Occasional blogging, mostly of the long-form variety.

Friday, March 24, 2006

Red State of Idiocy

There's been an uproar in the liberal blogging community over the hire of Ben Domenech by The Washington Post for a new blog, Red America. Several sites have posted laundry lists of troublesome comments by Domenech. Some good detective work by bloggers has also revealed that Domenech has left comments on his original blog, Red State, under the pseudonym "Augustine" (he's a fan of St. Augustine). Domenech used "Augustine" to make comments more extreme than he'd care to have associated with his own name. How extreme? Well, Domenech just owned up to calling Coretta Scott King a communist and apologized. He calls it hyperbole - okay - but that's really just the most blatant example.

Score one for the liberal bloggers. I haven't exhaustively pored over all of Domenech's writings, but I do know he's fiercely pro-life, against gay marriage, and opposed to free speech if it involves criticizing the president during wartime. The blog Your Logo Here broke much of the material on Domenech, most notably the Augustine pseudonym. Crooks and Liars provides some good links on Domenech: Americablog here, Brad DeLong here, Dragonfire here, and two other compilation posts with more links here and here. Not surprisingly, Firedoglake has several posts up about him as well, and TBogg revists him as well here.

Oh, and by the way, while Domenech insults the reading skills of his critics in the same post as his Coretta Scott King apology, for a little context, you can
hear directly from Freakonomics co-author Steve Dubner here, or from the other co-author, Steve Levitt, here.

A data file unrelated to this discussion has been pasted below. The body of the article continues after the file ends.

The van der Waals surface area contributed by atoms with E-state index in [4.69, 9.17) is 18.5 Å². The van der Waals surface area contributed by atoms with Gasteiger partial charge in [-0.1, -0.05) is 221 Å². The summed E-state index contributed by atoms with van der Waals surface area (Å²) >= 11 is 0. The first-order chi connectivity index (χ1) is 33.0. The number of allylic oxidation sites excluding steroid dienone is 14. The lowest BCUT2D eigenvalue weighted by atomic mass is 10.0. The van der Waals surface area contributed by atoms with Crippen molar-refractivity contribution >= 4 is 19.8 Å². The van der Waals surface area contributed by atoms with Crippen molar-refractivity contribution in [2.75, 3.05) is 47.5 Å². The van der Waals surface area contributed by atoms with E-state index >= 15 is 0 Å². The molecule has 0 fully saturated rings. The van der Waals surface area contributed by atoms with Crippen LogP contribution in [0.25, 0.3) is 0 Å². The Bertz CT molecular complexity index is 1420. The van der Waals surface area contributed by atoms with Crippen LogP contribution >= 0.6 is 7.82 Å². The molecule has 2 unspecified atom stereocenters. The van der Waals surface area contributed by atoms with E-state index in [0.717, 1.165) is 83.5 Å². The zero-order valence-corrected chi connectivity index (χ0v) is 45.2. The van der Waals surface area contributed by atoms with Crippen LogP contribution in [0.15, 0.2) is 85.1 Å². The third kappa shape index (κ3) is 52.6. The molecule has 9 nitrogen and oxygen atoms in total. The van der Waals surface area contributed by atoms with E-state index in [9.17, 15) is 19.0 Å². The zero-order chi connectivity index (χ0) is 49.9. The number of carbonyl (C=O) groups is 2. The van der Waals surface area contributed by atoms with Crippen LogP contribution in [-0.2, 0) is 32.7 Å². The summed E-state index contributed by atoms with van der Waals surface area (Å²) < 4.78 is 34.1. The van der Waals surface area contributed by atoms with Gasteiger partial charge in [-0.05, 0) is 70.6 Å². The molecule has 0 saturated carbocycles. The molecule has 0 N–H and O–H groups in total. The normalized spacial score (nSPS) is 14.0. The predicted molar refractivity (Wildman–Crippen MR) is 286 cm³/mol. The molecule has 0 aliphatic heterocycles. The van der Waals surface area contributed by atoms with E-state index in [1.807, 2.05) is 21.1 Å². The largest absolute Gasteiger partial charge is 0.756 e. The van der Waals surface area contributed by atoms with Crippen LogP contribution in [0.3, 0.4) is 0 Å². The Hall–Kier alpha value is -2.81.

The Post already has at least four conservative voices I can think of, two of whom are nationally prominent, George Will and Charles Krauthammer. I'll always welcome an intelligent, intellectually honest voice, regardless of of the political leanings of the person. But Domenech is far, far right, and more to the point, an idiot. I love the Post overall and read it almost every day, but I'm happy they're getting heat over this. Who made this hire? While Jim Brady (editor of the website) and Deborah Howell (new, problematic ombudswoman) protest it wasn't the case, this move almost certainly was made because they (and presumably others at the Post) wanted to appease some rather rabid right-wing critics. Accurately reporting what the Bush administration and congress is doing is apparently "biased," because we all know if anything negative is written about Republicans, it can't possibly be true.

When the news tries to be "fair and balanced," it doesn't mean they should give equal time to reality and fantasy.

UPDATE: Wow! Talk about grassroots in action! While I was writing this post, Domenech has resigned over plagiarism! Read Jim Brady's explanation here. It's a whole omelette of egg on the face for Brady, and kudos to the bloggers...

Sunday, March 12, 2006

The Evidence Suggests I Was Born

Alan Greenspan reportedly is receiving 8.5 million dollars for his memoirs. Michael Kinsley has a funny op-ed in The Washingon Post and Slate imagining what "Chapter One" would look like if penned in Greenspan's famously cryptic style, always replete with qualifications and diclaimers.

Wednesday, March 01, 2006

The Disillusioned Idealist

hTime magazine's Joe Klein has posted online a piece titled "Cheney's Thousand-Yard Stare" that proves mostly inane despite its aspirations of profundity. It could be better titled "Sympathy for the Cheney" as Klein compares Cheney's shock at shooting Harry Whittington to the shell shock of Vietnam vets.

Crooks and Liars and Firedoglake both have entries up on the so-called "liberal" Joe Klein. Firedoglake's entry provides a link to an entertaining piece on Klein by Charles P. Pierce in The American Prospect. More importantly, Firedoglake's Jane Hamsher offers an educational sampling of vile quotations from Klein as part one of a contest to pick his worst. So far, the competition is stiff.